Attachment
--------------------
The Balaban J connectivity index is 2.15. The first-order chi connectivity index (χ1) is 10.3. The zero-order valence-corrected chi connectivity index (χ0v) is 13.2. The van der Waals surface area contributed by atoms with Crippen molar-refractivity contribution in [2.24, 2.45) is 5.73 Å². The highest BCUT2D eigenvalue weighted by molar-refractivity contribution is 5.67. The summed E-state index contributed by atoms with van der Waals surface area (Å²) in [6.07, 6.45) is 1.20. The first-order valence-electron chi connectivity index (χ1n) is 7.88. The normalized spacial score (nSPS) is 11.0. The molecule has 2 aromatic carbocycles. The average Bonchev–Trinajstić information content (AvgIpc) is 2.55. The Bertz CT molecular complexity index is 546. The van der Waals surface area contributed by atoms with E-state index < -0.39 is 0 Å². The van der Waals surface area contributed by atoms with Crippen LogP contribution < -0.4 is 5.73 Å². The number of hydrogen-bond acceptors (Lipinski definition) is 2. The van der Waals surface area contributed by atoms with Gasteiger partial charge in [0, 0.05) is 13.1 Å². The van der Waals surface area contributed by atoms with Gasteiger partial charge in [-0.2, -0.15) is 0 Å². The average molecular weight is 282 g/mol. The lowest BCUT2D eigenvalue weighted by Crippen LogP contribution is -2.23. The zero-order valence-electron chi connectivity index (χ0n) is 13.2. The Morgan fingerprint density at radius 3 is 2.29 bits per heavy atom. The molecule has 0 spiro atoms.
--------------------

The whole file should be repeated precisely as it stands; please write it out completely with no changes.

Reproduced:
The Balaban J connectivity index is 2.15. The first-order chi connectivity index (χ1) is 10.3. The zero-order valence-corrected chi connectivity index (χ0v) is 13.2. The van der Waals surface area contributed by atoms with Crippen molar-refractivity contribution in [2.24, 2.45) is 5.73 Å². The highest BCUT2D eigenvalue weighted by molar-refractivity contribution is 5.67. The summed E-state index contributed by atoms with van der Waals surface area (Å²) in [6.07, 6.45) is 1.20. The first-order valence-electron chi connectivity index (χ1n) is 7.88. The normalized spacial score (nSPS) is 11.0. The molecule has 2 aromatic carbocycles. The average Bonchev–Trinajstić information content (AvgIpc) is 2.55. The Bertz CT molecular complexity index is 546. The van der Waals surface area contributed by atoms with E-state index < -0.39 is 0 Å². The van der Waals surface area contributed by atoms with Crippen LogP contribution < -0.4 is 5.73 Å². The number of hydrogen-bond acceptors (Lipinski definition) is 2. The van der Waals surface area contributed by atoms with Gasteiger partial charge in [0, 0.05) is 13.1 Å². The van der Waals surface area contributed by atoms with Gasteiger partial charge in [-0.2, -0.15) is 0 Å². The average molecular weight is 282 g/mol. The lowest BCUT2D eigenvalue weighted by Crippen LogP contribution is -2.23. The zero-order valence-electron chi connectivity index (χ0n) is 13.2. The Morgan fingerprint density at radius 3 is 2.29 bits per heavy atom. The molecule has 0 spiro atoms.